Google Analytics

Google Analytics is not only going to allow you to see a wealth of valuable information about where your website traffic is coming from, it'll also give you insight on how users are behaving on your site and, most importantly, if they’re converting. Oh yeah, and it can read those handy UTM parameters we mentioned above.

Identify and Set Up Conversion Points

With regards to tracking return on investment, there are two definitive conversion points you’ll want to identify and track on your site:

  • Lead Generation. This is any place on your site where you receive a lead. The most common points are contact forms, gated content forms, etc.
  • Purchase Points. If you have an e-commerce website that allows purchases to be made within the site itself, you’ll be able to track that directly. In fact, get into Google’s enhanced e-commerce tracking and you’ll have access to a wealth of purchase information.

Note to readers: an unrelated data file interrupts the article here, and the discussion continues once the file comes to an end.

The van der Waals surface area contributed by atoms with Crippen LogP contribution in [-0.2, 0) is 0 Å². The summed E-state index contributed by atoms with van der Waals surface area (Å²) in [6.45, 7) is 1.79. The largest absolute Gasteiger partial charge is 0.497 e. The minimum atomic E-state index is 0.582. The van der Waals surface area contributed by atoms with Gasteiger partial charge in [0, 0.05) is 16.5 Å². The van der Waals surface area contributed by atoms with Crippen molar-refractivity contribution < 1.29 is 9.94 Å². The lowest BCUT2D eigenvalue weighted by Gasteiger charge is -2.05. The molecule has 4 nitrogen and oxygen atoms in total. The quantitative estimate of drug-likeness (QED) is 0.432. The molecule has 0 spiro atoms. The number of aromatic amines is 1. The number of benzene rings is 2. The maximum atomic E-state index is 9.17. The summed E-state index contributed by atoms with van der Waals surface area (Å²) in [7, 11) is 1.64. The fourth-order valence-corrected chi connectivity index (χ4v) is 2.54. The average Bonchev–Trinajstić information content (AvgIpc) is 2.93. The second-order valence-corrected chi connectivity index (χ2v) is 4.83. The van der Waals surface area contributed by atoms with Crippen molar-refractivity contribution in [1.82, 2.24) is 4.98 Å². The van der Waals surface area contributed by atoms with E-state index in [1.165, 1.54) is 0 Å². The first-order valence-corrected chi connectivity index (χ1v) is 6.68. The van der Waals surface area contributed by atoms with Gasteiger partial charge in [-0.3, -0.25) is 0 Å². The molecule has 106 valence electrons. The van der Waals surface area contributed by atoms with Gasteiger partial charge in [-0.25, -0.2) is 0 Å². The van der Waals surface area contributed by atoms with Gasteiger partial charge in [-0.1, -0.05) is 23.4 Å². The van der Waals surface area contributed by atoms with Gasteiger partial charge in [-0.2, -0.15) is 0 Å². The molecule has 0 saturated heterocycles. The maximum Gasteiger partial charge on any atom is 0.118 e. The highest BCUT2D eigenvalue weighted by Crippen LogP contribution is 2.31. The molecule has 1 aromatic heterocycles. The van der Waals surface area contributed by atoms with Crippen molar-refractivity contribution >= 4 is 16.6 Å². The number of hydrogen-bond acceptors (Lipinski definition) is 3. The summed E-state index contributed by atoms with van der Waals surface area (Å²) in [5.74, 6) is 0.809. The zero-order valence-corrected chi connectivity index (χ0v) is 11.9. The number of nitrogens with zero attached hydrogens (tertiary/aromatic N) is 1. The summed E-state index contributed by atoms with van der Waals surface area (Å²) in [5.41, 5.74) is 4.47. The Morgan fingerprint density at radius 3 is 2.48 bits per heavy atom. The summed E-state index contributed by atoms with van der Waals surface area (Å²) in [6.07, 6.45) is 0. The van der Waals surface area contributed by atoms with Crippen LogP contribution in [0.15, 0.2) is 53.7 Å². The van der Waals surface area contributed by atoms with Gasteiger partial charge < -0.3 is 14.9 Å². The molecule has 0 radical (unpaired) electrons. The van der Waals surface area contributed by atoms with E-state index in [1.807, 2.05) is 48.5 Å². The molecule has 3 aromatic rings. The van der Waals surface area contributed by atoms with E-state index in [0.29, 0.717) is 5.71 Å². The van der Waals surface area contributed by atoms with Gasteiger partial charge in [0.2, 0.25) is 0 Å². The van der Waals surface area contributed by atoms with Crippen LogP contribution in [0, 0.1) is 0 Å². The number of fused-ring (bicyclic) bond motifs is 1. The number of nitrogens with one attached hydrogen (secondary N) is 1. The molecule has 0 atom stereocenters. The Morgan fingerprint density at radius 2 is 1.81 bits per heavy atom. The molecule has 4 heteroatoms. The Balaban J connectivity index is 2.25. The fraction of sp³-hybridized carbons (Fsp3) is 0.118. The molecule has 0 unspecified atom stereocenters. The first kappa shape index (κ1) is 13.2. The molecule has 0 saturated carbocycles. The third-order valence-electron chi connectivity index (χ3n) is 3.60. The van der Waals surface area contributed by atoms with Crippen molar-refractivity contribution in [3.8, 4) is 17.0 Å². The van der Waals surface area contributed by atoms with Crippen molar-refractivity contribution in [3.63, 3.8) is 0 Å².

At this point, you should be able to calculate things like cost-per-lead and even total ROI if you have an e-commerce site.

Closed-Loop Reporting

When you want to track ROI, but the transactions or revenue aren’t being collected on your website, you’ll need an extra step. Once a lead is generated, it's sent somewhere, such as:

  • A CRM (customer relationship management system)
  • A CMS (content management system)
  • An email alert to a specific individual or group
  • A spreadsheet

This is most commonly where the data chain breaks. It’s extra work, and quite possibly extra development (through an API or third-party software) to connect a website or an analytics platform to the final landing spot for leads. Because of that, it typically doesn’t happen.